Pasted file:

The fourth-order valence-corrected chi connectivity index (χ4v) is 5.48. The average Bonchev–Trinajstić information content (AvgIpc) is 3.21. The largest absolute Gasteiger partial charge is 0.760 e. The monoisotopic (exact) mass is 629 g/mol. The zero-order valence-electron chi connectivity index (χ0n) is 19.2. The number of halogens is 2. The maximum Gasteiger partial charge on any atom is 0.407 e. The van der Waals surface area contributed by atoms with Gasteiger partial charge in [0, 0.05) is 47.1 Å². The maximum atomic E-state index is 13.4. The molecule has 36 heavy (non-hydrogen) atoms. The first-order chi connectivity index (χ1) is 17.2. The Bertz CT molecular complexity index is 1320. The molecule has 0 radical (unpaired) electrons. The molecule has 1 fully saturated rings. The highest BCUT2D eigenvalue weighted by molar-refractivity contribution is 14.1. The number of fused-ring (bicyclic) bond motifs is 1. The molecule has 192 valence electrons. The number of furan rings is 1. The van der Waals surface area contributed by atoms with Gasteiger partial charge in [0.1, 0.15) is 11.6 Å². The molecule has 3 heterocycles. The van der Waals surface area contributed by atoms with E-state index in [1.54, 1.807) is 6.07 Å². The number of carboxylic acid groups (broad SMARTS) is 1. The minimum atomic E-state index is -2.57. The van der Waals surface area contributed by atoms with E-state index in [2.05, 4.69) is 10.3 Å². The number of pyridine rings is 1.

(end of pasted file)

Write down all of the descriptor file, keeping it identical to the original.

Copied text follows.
The fourth-order valence-corrected chi connectivity index (χ4v) is 5.48. The average Bonchev–Trinajstić information content (AvgIpc) is 3.21. The largest absolute Gasteiger partial charge is 0.760 e. The monoisotopic (exact) mass is 629 g/mol. The zero-order valence-electron chi connectivity index (χ0n) is 19.2. The number of halogens is 2. The maximum Gasteiger partial charge on any atom is 0.407 e. The van der Waals surface area contributed by atoms with Gasteiger partial charge in [0, 0.05) is 47.1 Å². The maximum atomic E-state index is 13.4. The molecule has 36 heavy (non-hydrogen) atoms. The first-order chi connectivity index (χ1) is 17.2. The Bertz CT molecular complexity index is 1320. The molecule has 0 radical (unpaired) electrons. The molecule has 1 fully saturated rings. The highest BCUT2D eigenvalue weighted by molar-refractivity contribution is 14.1. The number of fused-ring (bicyclic) bond motifs is 1. The molecule has 192 valence electrons. The number of furan rings is 1. The van der Waals surface area contributed by atoms with Gasteiger partial charge in [0.1, 0.15) is 11.6 Å². The molecule has 3 heterocycles. The van der Waals surface area contributed by atoms with E-state index in [1.54, 1.807) is 6.07 Å². The number of carboxylic acid groups (broad SMARTS) is 1. The minimum atomic E-state index is -2.57. The van der Waals surface area contributed by atoms with E-state index in [2.05, 4.69) is 10.3 Å². The number of pyridine rings is 1.